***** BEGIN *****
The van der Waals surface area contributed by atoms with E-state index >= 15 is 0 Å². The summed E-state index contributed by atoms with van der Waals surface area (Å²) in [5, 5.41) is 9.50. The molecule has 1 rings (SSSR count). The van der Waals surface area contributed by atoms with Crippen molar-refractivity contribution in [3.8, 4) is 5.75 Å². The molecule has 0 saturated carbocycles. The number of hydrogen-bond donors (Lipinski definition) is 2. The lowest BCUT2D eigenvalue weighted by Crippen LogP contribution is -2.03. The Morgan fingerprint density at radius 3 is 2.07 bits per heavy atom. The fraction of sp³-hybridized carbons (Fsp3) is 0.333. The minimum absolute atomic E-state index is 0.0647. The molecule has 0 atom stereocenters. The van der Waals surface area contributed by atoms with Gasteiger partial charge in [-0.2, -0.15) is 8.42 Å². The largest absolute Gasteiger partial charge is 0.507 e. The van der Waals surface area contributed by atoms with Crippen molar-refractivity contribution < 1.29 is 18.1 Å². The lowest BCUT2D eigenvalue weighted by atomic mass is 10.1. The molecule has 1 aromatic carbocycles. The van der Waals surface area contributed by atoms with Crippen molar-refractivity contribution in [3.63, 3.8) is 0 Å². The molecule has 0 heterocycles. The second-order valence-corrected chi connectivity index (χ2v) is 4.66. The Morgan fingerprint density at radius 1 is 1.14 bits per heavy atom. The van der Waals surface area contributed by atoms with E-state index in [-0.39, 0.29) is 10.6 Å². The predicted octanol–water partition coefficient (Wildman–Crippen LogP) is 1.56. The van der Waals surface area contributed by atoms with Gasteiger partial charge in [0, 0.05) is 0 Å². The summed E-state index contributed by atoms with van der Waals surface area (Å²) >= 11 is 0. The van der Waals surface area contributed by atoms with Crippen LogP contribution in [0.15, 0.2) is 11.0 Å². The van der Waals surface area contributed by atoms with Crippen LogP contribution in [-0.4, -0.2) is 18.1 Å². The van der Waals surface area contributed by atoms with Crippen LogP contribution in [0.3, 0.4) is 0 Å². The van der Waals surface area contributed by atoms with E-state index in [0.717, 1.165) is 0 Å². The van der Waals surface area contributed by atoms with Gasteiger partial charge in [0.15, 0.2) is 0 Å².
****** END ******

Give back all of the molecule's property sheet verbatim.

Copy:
The van der Waals surface area contributed by atoms with E-state index >= 15 is 0 Å². The summed E-state index contributed by atoms with van der Waals surface area (Å²) in [5, 5.41) is 9.50. The molecule has 1 rings (SSSR count). The van der Waals surface area contributed by atoms with Crippen molar-refractivity contribution in [3.8, 4) is 5.75 Å². The molecule has 0 saturated carbocycles. The number of hydrogen-bond donors (Lipinski definition) is 2. The lowest BCUT2D eigenvalue weighted by Crippen LogP contribution is -2.03. The Morgan fingerprint density at radius 3 is 2.07 bits per heavy atom. The fraction of sp³-hybridized carbons (Fsp3) is 0.333. The minimum absolute atomic E-state index is 0.0647. The molecule has 0 atom stereocenters. The van der Waals surface area contributed by atoms with Gasteiger partial charge in [-0.2, -0.15) is 8.42 Å². The largest absolute Gasteiger partial charge is 0.507 e. The van der Waals surface area contributed by atoms with Crippen molar-refractivity contribution < 1.29 is 18.1 Å². The lowest BCUT2D eigenvalue weighted by atomic mass is 10.1. The molecule has 1 aromatic carbocycles. The van der Waals surface area contributed by atoms with Crippen molar-refractivity contribution in [3.63, 3.8) is 0 Å². The molecule has 0 heterocycles. The second-order valence-corrected chi connectivity index (χ2v) is 4.66. The Morgan fingerprint density at radius 1 is 1.14 bits per heavy atom. The van der Waals surface area contributed by atoms with E-state index in [-0.39, 0.29) is 10.6 Å². The predicted octanol–water partition coefficient (Wildman–Crippen LogP) is 1.56. The van der Waals surface area contributed by atoms with Gasteiger partial charge in [0, 0.05) is 0 Å². The summed E-state index contributed by atoms with van der Waals surface area (Å²) >= 11 is 0. The van der Waals surface area contributed by atoms with Crippen LogP contribution in [0.15, 0.2) is 11.0 Å². The van der Waals surface area contributed by atoms with Crippen LogP contribution in [-0.4, -0.2) is 18.1 Å². The van der Waals surface area contributed by atoms with Crippen LogP contribution in [0.3, 0.4) is 0 Å². The van der Waals surface area contributed by atoms with E-state index in [0.717, 1.165) is 0 Å². The van der Waals surface area contributed by atoms with Gasteiger partial charge in [0.15, 0.2) is 0 Å².